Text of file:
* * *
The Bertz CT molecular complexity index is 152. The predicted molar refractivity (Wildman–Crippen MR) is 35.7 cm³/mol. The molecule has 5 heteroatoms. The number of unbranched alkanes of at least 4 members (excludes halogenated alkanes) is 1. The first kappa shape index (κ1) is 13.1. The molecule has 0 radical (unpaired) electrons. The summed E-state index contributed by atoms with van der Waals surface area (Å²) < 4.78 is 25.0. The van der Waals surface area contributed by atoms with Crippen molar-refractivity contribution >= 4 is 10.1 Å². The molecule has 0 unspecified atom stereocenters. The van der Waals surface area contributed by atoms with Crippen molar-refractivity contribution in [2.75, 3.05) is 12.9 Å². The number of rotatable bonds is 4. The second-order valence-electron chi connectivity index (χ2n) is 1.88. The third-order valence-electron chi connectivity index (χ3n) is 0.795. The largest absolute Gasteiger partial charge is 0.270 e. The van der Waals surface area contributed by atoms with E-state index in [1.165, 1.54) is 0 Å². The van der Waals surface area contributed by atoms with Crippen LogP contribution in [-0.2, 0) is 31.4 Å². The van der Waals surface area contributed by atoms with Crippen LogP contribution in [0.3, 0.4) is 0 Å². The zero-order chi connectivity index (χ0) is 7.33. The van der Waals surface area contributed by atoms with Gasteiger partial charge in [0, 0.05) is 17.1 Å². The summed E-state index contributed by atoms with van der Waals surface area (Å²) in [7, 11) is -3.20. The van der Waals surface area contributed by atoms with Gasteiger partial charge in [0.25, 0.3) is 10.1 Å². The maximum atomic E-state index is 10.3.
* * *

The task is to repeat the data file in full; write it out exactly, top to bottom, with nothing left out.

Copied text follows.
The Bertz CT molecular complexity index is 152. The predicted molar refractivity (Wildman–Crippen MR) is 35.7 cm³/mol. The molecule has 5 heteroatoms. The number of unbranched alkanes of at least 4 members (excludes halogenated alkanes) is 1. The first kappa shape index (κ1) is 13.1. The molecule has 0 radical (unpaired) electrons. The summed E-state index contributed by atoms with van der Waals surface area (Å²) < 4.78 is 25.0. The van der Waals surface area contributed by atoms with Crippen molar-refractivity contribution >= 4 is 10.1 Å². The molecule has 0 unspecified atom stereocenters. The van der Waals surface area contributed by atoms with Crippen molar-refractivity contribution in [2.75, 3.05) is 12.9 Å². The number of rotatable bonds is 4. The second-order valence-electron chi connectivity index (χ2n) is 1.88. The third-order valence-electron chi connectivity index (χ3n) is 0.795. The largest absolute Gasteiger partial charge is 0.270 e. The van der Waals surface area contributed by atoms with E-state index in [1.165, 1.54) is 0 Å². The van der Waals surface area contributed by atoms with Crippen LogP contribution in [-0.2, 0) is 31.4 Å². The van der Waals surface area contributed by atoms with Crippen LogP contribution in [0.3, 0.4) is 0 Å². The zero-order chi connectivity index (χ0) is 7.33. The van der Waals surface area contributed by atoms with Gasteiger partial charge in [0, 0.05) is 17.1 Å². The summed E-state index contributed by atoms with van der Waals surface area (Å²) in [7, 11) is -3.20. The van der Waals surface area contributed by atoms with Gasteiger partial charge in [0.25, 0.3) is 10.1 Å². The maximum atomic E-state index is 10.3.